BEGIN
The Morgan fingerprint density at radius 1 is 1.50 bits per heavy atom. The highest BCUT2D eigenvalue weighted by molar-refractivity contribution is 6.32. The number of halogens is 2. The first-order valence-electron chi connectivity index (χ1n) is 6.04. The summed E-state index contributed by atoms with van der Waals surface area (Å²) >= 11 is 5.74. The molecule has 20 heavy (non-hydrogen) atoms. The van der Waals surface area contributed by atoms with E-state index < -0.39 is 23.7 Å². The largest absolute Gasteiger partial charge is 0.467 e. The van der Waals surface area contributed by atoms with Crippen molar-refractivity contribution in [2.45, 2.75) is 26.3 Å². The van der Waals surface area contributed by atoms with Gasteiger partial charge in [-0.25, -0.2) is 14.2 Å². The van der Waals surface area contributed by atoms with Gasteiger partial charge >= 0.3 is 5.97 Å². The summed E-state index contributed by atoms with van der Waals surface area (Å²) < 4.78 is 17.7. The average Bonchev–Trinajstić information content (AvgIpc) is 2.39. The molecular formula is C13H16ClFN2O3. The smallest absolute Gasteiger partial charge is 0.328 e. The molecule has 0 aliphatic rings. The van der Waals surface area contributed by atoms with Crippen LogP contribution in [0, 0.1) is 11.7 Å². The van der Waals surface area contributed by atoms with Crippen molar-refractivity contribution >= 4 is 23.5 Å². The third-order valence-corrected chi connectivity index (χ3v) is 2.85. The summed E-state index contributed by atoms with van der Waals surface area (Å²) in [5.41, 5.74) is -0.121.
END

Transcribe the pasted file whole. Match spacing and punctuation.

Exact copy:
The Morgan fingerprint density at radius 1 is 1.50 bits per heavy atom. The highest BCUT2D eigenvalue weighted by molar-refractivity contribution is 6.32. The number of halogens is 2. The first-order valence-electron chi connectivity index (χ1n) is 6.04. The summed E-state index contributed by atoms with van der Waals surface area (Å²) >= 11 is 5.74. The molecule has 20 heavy (non-hydrogen) atoms. The van der Waals surface area contributed by atoms with E-state index < -0.39 is 23.7 Å². The largest absolute Gasteiger partial charge is 0.467 e. The van der Waals surface area contributed by atoms with Crippen molar-refractivity contribution in [2.45, 2.75) is 26.3 Å². The van der Waals surface area contributed by atoms with Gasteiger partial charge in [-0.25, -0.2) is 14.2 Å². The van der Waals surface area contributed by atoms with Gasteiger partial charge >= 0.3 is 5.97 Å². The summed E-state index contributed by atoms with van der Waals surface area (Å²) < 4.78 is 17.7. The average Bonchev–Trinajstić information content (AvgIpc) is 2.39. The molecular formula is C13H16ClFN2O3. The smallest absolute Gasteiger partial charge is 0.328 e. The molecule has 0 aliphatic rings. The van der Waals surface area contributed by atoms with Crippen LogP contribution in [0, 0.1) is 11.7 Å². The van der Waals surface area contributed by atoms with Crippen molar-refractivity contribution >= 4 is 23.5 Å². The third-order valence-corrected chi connectivity index (χ3v) is 2.85. The summed E-state index contributed by atoms with van der Waals surface area (Å²) in [5.41, 5.74) is -0.121.